Ask Your Parent These Questions And Relay The Answers To The Assisted Living Home Staff

When you move your parent into an assisted living facility, you want to ensure that he or she feels comfortable in this new environment. The caring staff at the home will make sure to check in with your parent regularly, but if your parent is the type of person who is too shy to make requests, it may be time for you to intervene. Some people say that they don't want to make a fuss, but you can take charge by asking your parent some questions about his or her new living arrangements, and then passing any necessary feedback onto the staff. Here are some questions to ask.

How Would You Be More Comfortable?

Given the importance of comfort, ask your parent to clearly suggest any changes that could be made for his or her enhanced comfort. For example, your parent may say that he or she would like the room to be a little warmer or colder, or that some extra pillows may be helpful at night. Check with your parent on his or her ease of getting around. For example, if your parent experiences fatigue or pain while walking around the assisted living facility, inquire with the staff about getting a cane or even a walker.

Are You Happy With The Food?

Your parent may be reluctant to ask for dietary changes to the staff, but you can help by asking about this subject matter. Find out how your parent likes the food at his or her assisted living facility and what changes might be appreciated. For example, if your parent is experimenting with a certain type of diet recommended by his or her doctor, foods that are lower in added sugars or higher in healthy fats may be necessary. In this case, you can pass these requests along to the dining staff.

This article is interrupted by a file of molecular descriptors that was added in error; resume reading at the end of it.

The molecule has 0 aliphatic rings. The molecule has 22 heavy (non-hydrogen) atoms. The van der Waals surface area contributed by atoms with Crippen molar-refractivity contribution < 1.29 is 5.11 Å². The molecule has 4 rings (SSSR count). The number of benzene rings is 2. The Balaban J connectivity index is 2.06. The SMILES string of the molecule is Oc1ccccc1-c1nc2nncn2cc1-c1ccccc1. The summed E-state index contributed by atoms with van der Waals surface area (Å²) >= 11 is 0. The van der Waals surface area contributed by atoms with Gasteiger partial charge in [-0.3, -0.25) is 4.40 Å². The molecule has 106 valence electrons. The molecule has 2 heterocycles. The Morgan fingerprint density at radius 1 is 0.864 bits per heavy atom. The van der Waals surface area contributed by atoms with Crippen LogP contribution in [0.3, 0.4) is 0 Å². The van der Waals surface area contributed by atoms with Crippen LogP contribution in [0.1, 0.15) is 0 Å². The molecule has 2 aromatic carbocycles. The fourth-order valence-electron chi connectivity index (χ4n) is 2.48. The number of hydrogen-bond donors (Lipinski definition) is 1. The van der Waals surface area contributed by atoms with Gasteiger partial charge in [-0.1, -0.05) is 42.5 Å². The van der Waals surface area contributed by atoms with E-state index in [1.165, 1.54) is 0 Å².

Are You Meeting New Friends?

If your elderly parent is an introvert, it may be challenging for him or her to make friends upon arriving at the assisted living facility. If this is the case, you'll need to pass this information along to the staff — and, in particular, the staff members who take care of the home's programming. They'll make a point of involving your parent more in group activities at the home, of which there are likely several throughout the week, as well as outings throughout the community. This should help your parent find friends quickly.

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